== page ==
What does the Feral Cat Coalition do?
The Feral Cat Coalition is a non-profit organization dedicated to reducing the suffering and overpopulation of feral and abandoned cats through free, humane Trap-Neuter-Return (TNR). We believe it is our responsibility, as a community, to care for cats that have been forced, through human abandonment or failure to spay and neuter, to live outdoors. When appropriate, we lend humane traps, with instructions, for the purpose of trapping, neutering, and returning feral cats to their outdoor homes, where they are monitored by caretakers.
Why can't feral cats be socialized and adopted into homes?
Because feral cats have had minimal contact with people, they are not socialized, and cannot become pets. Feral cats relinquished to shelters are nearly always euthanized. Feral cats can live healthy lives in their outdoor homes. The best alternative to adoption is humane TNR.
Stray cats that are friendly and socialized to people can often be re-homed through rescue organizations. See our list of rescue organizations in the San Diego area and a list of organizations across the United States. Also, here's a guide to determining whether a cat you are caring for is a stray.
Does the Feral Cat Coalition foster feral kittens for adoption?
No. If taken from their mothers at a young age (after weaning but before they reach 10 weeks of age), feral kittens can often be tamed, spayed or neutered, and adopted. If you are interested in fostering feral kittens, please read our information about taming feral kittens, caring for them and getting low-cost spay/neuter and vaccines.
Is the Feral Cat Coalition a shelter for feral cats?
No. Our facility conducts free spay/neuter only. We focus on reducing the growth of feral cat communities through humane TNR.
What happens to feral cats when they are brought to animal shelters?
Because feral cats are not socialized to people, they are unadoptable as pets. In most shelters in the United States, unadoptable animals are euthanized. In fact, 70% of ALL cats that enter shelters are killed there, according to the most reliable data available. That number jumps to close to 100% for feral cats.
Does the Feral Cat Coalition relocate or remove feral cats?
No. We do not advocate relocation or removal of feral cats. We lend humane traps for the purpose of humane TNR only. Feral cats can live healthy lives in their outdoor homes; the best thing you can do to help them is to TNR. If you wish to remove feral cats, please contact your local animal control agency.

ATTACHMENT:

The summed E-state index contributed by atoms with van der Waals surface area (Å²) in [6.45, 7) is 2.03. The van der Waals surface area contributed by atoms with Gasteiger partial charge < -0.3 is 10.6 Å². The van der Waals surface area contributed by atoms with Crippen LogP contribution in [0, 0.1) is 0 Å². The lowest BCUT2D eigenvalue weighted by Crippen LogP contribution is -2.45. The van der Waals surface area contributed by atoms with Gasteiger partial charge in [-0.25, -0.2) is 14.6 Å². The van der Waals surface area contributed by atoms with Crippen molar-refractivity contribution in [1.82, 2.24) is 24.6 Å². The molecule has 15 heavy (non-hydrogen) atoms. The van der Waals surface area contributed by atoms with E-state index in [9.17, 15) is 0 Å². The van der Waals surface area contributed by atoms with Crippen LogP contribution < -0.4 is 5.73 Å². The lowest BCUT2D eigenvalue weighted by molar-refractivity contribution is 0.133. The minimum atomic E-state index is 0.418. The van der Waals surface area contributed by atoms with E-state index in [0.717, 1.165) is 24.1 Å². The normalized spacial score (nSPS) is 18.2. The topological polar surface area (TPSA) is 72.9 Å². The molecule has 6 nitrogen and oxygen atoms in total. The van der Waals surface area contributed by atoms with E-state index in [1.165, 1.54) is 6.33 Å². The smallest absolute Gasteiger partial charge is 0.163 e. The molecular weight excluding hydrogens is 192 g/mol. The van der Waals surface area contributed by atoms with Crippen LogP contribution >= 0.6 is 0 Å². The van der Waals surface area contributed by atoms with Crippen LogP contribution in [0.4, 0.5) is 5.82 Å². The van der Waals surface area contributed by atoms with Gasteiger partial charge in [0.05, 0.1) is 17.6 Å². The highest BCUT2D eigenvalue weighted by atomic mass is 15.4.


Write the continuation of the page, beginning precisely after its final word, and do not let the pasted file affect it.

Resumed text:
I found a litter of feral kittens. What do I do?
When you come across kittens living outdoors, you may wonder whether it's better to take them into your home or leave them outside with their mother. Whatever you decide, it should be in the kittens' best interest. Here are some helpful links, courtesy of Alley Cat Allies:
How can I find help with feral cats outside of San Diego County?
The Humane Society of the United States has a list of feral cat groups on their website. You can search there for groups near you that may be able to help.
Are donations to the Feral Cat Coalition tax-deductible?
Yes. Tax-deductible donations are welcome and needed, and go directly to providing free spay/neuter services to feral cats in need.
How do I become an FCC volunteer?
Please complete and submit our volunteer questionnaire.
How old do kittens have to be to undergo spay/neuter surgery?
To be sterilized at our spay/neuter clinics, kittens must weigh two pounds. They usually reach this weight at eight to ten weeks of age.
What is an ear-tip?
An ear-tip is the universally recognized symbol of a neutered feral cat. During surgery, 1/8" to 1/4" is removed from the top of the right ear. This procedure is performed while the cat is anesthetized, and is not painful for the cat. Ear-tipping is the most effective way to identify neutered feral cats, and to ensure that they are not re-trapped and re-anesthetized for surgery.
I know of one or more feral cats that need to be spayed or neutered. How do I make a clinic reservation?
Call our message center at (855) FCC-CATS. A volunteer will contact you as soon as possible.
[Page updated November 2014]